Why Are Teens Sleep Deprived?
Dr. Emsellem, who is also the author of Snooze ... or Lose!: 10 "No-War" Ways to Improve Your Teen's Sleep Habits (Joseph Henry Press, 2006), reports that "the current generation of teens lives in a very demanding 24/7 world." She says that teens have "many, many more obligations (school, jobs, community service, AP classes) and distractions (Internet, cell phones, video games, instant messenger, TV)." Sanderson and Walker concur, believing that these obligations and distractions engage our teens and contribute to keeping them up late at night.
Puberty also brings about many changes. According to the National Sleep Foundation (NSF), "biological sleep patterns shift toward later times for both sleeping and waking during adolescence – meaning it is natural to not be able to fall asleep before 11 p.m." Most teens need about 9 1/4 hours of sleep each night in order to function at their best. Changes in sleep patterns during weekends may also contribute to sleep problems. Teens typically stay up later and sleep in later on weekends. According to the NSF, this irregular sleep pattern can "affect their biological clocks and hurt the quality of their sleep." Dr. Emsellem also notes that "sleeping in late reinforces evening alertness, making it even harder to fall asleep at a reasonable hour on Sunday nights." Teens can easily get stuck in this negative sleep cycle.
What Can Parents Do?
Dr. Emsellem suggests the following ideas:
- Be good role models. Set up a sleep wake schedule in the household, emphasizing a wind-down period, separating the frenzy of the day from sleep. Go to www.snoozeorlose.com and take a test of sleepiness and download a sleep log. Have everyone in the household keep one for a week, so you can quantitate how much sleep you and your teens are getting.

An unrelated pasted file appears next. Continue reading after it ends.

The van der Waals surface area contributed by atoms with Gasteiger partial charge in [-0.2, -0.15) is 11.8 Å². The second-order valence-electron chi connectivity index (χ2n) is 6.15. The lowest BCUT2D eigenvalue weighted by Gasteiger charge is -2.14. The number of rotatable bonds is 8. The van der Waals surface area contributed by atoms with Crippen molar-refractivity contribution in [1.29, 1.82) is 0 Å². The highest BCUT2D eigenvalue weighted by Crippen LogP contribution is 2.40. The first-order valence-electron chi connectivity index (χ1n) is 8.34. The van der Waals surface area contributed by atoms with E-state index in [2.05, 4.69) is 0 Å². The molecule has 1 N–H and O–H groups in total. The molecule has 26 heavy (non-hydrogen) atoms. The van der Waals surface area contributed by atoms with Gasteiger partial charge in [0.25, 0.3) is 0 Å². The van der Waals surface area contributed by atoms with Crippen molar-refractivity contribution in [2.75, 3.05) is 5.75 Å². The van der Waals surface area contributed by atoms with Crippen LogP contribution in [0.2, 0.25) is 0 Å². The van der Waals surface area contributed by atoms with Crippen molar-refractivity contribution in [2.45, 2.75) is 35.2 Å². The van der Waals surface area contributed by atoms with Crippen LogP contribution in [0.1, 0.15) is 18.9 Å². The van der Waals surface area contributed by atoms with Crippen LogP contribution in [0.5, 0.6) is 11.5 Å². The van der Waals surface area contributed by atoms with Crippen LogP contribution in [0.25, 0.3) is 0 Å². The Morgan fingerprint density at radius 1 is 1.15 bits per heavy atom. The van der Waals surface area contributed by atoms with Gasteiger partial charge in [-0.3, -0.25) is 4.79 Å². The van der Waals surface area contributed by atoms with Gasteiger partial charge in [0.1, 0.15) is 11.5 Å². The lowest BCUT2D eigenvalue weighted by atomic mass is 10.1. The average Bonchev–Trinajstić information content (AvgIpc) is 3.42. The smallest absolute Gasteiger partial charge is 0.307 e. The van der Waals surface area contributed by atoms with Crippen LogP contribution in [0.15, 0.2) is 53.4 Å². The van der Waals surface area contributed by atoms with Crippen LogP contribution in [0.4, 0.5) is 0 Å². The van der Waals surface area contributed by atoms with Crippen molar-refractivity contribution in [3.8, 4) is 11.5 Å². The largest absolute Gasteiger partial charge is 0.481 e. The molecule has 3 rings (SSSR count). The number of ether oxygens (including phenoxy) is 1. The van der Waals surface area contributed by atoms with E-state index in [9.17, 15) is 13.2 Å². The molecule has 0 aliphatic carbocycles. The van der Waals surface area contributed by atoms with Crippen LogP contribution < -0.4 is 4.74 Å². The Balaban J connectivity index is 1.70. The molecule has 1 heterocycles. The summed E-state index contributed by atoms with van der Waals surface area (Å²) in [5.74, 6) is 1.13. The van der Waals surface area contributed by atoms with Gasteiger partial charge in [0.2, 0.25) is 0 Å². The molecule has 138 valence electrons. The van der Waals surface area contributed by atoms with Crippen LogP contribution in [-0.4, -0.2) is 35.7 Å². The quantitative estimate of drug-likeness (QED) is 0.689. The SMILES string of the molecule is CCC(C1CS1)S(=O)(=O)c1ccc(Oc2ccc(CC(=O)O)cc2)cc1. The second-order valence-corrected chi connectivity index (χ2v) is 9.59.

- Read about and understand the changes in sleep associated with puberty. Help your teen understand these basic issues so that he better understands how his body is functioning and can avoid activities that aggravate his "eveningness" making it even harder to get his much needed sleep.
- Help your teen understand the purpose and benefits of sleep and the consequences of sleep restriction.
- Parent your teen. Discuss and agree upon limitations on the use of electronics at night. Establish an "electronics curfew." Limit the number of electronic devices available in your teen's room at night.
- Talk to your teen about her sleep restriction and help her schedule her time for homework, chores and wind-down relaxation time.
- Limit light exposure in the evening and exaggerate light exposure in the mornings.